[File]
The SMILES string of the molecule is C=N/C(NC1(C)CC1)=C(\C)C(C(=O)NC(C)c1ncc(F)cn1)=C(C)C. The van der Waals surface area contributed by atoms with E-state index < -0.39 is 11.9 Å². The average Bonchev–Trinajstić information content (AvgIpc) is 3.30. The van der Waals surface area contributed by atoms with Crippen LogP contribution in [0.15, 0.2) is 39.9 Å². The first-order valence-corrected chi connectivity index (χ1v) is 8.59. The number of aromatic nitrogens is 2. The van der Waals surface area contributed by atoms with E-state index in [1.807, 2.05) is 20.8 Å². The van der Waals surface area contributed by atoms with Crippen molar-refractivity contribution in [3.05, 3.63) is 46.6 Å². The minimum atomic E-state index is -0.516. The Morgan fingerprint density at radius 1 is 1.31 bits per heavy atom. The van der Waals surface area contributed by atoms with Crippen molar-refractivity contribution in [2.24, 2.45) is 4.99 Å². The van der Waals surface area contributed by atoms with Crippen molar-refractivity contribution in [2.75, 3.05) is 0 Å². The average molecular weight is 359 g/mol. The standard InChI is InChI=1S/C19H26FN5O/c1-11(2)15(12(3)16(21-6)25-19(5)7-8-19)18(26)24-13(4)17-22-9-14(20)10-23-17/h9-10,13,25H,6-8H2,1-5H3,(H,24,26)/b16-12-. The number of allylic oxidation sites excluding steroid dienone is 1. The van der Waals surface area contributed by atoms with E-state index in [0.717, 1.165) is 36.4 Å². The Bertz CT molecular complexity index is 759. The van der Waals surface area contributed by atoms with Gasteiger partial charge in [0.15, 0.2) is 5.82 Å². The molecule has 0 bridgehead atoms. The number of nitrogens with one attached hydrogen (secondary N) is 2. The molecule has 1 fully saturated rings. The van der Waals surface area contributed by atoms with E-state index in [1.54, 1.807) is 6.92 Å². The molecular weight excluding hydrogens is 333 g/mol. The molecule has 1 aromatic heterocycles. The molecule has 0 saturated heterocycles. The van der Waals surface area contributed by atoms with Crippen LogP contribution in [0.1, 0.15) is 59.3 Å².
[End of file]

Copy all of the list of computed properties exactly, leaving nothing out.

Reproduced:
The SMILES string of the molecule is C=N/C(NC1(C)CC1)=C(\C)C(C(=O)NC(C)c1ncc(F)cn1)=C(C)C. The van der Waals surface area contributed by atoms with E-state index < -0.39 is 11.9 Å². The average Bonchev–Trinajstić information content (AvgIpc) is 3.30. The van der Waals surface area contributed by atoms with Crippen LogP contribution in [0.15, 0.2) is 39.9 Å². The first-order valence-corrected chi connectivity index (χ1v) is 8.59. The number of aromatic nitrogens is 2. The van der Waals surface area contributed by atoms with E-state index in [1.807, 2.05) is 20.8 Å². The van der Waals surface area contributed by atoms with Crippen molar-refractivity contribution in [3.05, 3.63) is 46.6 Å². The minimum atomic E-state index is -0.516. The Morgan fingerprint density at radius 1 is 1.31 bits per heavy atom. The van der Waals surface area contributed by atoms with Crippen molar-refractivity contribution in [2.24, 2.45) is 4.99 Å². The van der Waals surface area contributed by atoms with Crippen molar-refractivity contribution in [2.75, 3.05) is 0 Å². The average molecular weight is 359 g/mol. The standard InChI is InChI=1S/C19H26FN5O/c1-11(2)15(12(3)16(21-6)25-19(5)7-8-19)18(26)24-13(4)17-22-9-14(20)10-23-17/h9-10,13,25H,6-8H2,1-5H3,(H,24,26)/b16-12-. The number of allylic oxidation sites excluding steroid dienone is 1. The van der Waals surface area contributed by atoms with E-state index in [0.717, 1.165) is 36.4 Å². The Bertz CT molecular complexity index is 759. The van der Waals surface area contributed by atoms with Gasteiger partial charge in [0.15, 0.2) is 5.82 Å². The molecule has 0 bridgehead atoms. The number of nitrogens with one attached hydrogen (secondary N) is 2. The molecule has 1 fully saturated rings. The van der Waals surface area contributed by atoms with E-state index in [1.54, 1.807) is 6.92 Å². The molecular weight excluding hydrogens is 333 g/mol. The molecule has 1 aromatic heterocycles. The molecule has 0 saturated heterocycles. The van der Waals surface area contributed by atoms with Crippen LogP contribution in [0.1, 0.15) is 59.3 Å².